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  • Stefan Dewald

    The typical double standard of the church and clerics.
    The sheep should now to leave their rams.

    • fourdemocracy

      Who has more gays and pedophile priests than the Catholic church? Hypocrites. Gay riests with AIDS were denied health care, etc.

  • Discordia

    It has become obvious to me that the Catholic Church considers CONSENSUAL relationships between members of the same gender as sinful but non-consensual sexual relationships between members of the same gender as acceptable, most especially if one of those involved is a juvenile.

    • Mario Strada

      clearly because the rape of a minor is a sin that whomever commits it can repent of and get a nice clean slate.
      Marrying someone of the same sex (and of similar age and consenting to the deed) is a choice and it’s not acceptable. The odds of repentance are much slimmer.

      Or something like that. It seems to me as logical as religion can be. My guess is that if I could read their minds I would only find the sound of tin cans rattling down a shoot and little more. Wind maybe.

  • Marisa Totten

    Oh man, loved the ending. Gay sex = icky, pedophilia = okie dokie!

  • Architeacher

    Has this property been “tax exempt”? If so, they’ve relinquished any considerations on the sale.

  • Lunatic Fringe

    Somehow I’ve stumbled into the twilight zone and I don’t think there is a way out.

  • bigGAYjohnson

    So about your place

  • Ron Babineau

    maybe if the gay couple profess an honest liking for little boys the Archdiocese will reconsider, after all, they’ve already set that precedent and it is what the facility was previously used for ….

    • fourdemocracy

      Maybe there are neighbors who don’t want a half way house or clergy who child molest next door. The Catholic church has destroyed any credibility they once had. Even then it wasn’t much.

  • rootsmusic1

    The basic tenet that always seems to get overlooked in these disputes, it seems to me anyway, is that selling the home is a relinquishment of ownership, free and clear. What makes them think they can keep strings attached no matter who they sell it to? People change, or some can change. What if they sell it to a catholic couple who walks upright and they decide down the line to leave the church, go they way of the atheist and become certified to perform weddings and don’t want to discriminate in the administration of services performed there. What’s Monsignor Sullivan going to do, huh? He has no say over what the new owners can do with their property.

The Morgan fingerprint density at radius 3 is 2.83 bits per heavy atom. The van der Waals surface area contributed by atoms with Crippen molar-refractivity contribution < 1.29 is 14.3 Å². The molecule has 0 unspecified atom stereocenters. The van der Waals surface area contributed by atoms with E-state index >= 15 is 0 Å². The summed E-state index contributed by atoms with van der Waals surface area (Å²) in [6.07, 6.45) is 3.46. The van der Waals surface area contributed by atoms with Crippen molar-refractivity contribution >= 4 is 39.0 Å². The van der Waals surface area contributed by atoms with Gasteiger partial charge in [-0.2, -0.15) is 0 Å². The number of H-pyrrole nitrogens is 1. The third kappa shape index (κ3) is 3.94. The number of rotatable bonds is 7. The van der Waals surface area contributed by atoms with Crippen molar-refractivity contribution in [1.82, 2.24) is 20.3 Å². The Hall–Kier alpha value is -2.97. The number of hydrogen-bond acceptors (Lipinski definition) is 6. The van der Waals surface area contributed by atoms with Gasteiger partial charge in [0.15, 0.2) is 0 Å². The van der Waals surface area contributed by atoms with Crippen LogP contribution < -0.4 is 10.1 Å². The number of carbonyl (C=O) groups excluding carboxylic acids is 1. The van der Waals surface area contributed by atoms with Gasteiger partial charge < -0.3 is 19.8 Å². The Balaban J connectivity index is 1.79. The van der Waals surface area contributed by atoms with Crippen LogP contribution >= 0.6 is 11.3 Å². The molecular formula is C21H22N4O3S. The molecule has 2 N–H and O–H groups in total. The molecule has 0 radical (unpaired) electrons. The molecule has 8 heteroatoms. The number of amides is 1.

• Elsie13

    Maybe the real estate broker deliberately ‘accidentally’ forwarded the email.

  • MrTH

    Take a lesson from the Jews. Those Hassids I buy cameras from in Manhattan probably think I’m going to burn in hell. But they’ll sell me a camera.

  • Kathy Riley Kakacek

    Excellent essay. The monsignor’s hypocrisy/short memory is staggering.

    • rdn


  • fourdemocracy

    My grandmother worked as an upstairs maid for a doctor who owned a big home on Delaware Avenue, Buffalo, NY. When the doctor died he wrote in his will to remove the house and keep that lot empty. The whole street which was full of big mansions was being bought up by the Catholic church (tax free). Those Catholic homes were a loss to the tax basis for the city. He didn’t approve of that.

    I think tax exempt status has gone too far in this county. Between that and Faith Based funding some religious organizations are richer than some countries in the world. Yet…they want to run the government too. They neve prospered so well. The Vatican was upset when our dollar fell they rely on it so much.

  • Anthony Groeblinghoff

    2 adult males in a consenual relationship = A sin! Its in the Bible!
    1 adult male in a legally non consenual relationship with a minor male = Not a sin! Its not in the Bible!
    That should tell you everything about this story, the catholic church, and blind faith of religious texts that were written down before we knew the Earth revolved around the Sun.

    • rdn

      Well put.

  • RM

    typical stupidity from a typically stupid man made, unbelievable belief system

  • rdn

    I detect a Libertarian bias here (and I’m not a Libertarian). To answer your last question, one thing has nothing to do with the other. In one case, the hypothetical house was no longer the property of the pot-sellers (not that I agree with what I consider to be a miscarriage of justice). In the other, regardless of whether or not the priests were pedophiles, the diocese still owned the house (and I’m not a Catholic either).